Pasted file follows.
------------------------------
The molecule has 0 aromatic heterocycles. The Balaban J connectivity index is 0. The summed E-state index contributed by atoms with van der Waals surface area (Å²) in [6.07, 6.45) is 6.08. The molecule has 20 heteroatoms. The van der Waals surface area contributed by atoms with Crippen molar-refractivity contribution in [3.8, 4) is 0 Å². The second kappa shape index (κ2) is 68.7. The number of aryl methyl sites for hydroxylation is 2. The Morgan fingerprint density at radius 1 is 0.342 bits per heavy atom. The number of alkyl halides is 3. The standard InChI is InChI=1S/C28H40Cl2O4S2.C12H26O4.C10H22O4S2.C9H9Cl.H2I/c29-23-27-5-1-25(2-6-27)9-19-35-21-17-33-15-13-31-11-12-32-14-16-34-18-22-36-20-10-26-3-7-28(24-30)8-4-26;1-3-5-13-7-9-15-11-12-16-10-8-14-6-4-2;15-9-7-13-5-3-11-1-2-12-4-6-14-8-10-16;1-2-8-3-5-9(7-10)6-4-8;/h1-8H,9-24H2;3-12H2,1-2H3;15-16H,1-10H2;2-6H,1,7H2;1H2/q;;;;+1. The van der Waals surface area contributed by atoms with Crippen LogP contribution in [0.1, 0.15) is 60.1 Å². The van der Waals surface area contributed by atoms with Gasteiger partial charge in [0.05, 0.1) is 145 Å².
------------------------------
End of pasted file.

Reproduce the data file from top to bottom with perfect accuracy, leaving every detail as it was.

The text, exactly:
The molecule has 0 aromatic heterocycles. The Balaban J connectivity index is 0. The summed E-state index contributed by atoms with van der Waals surface area (Å²) in [6.07, 6.45) is 6.08. The molecule has 20 heteroatoms. The van der Waals surface area contributed by atoms with Crippen molar-refractivity contribution in [3.8, 4) is 0 Å². The second kappa shape index (κ2) is 68.7. The number of aryl methyl sites for hydroxylation is 2. The Morgan fingerprint density at radius 1 is 0.342 bits per heavy atom. The number of alkyl halides is 3. The standard InChI is InChI=1S/C28H40Cl2O4S2.C12H26O4.C10H22O4S2.C9H9Cl.H2I/c29-23-27-5-1-25(2-6-27)9-19-35-21-17-33-15-13-31-11-12-32-14-16-34-18-22-36-20-10-26-3-7-28(24-30)8-4-26;1-3-5-13-7-9-15-11-12-16-10-8-14-6-4-2;15-9-7-13-5-3-11-1-2-12-4-6-14-8-10-16;1-2-8-3-5-9(7-10)6-4-8;/h1-8H,9-24H2;3-12H2,1-2H3;15-16H,1-10H2;2-6H,1,7H2;1H2/q;;;;+1. The van der Waals surface area contributed by atoms with Crippen LogP contribution in [0.1, 0.15) is 60.1 Å². The van der Waals surface area contributed by atoms with Gasteiger partial charge in [0.05, 0.1) is 145 Å².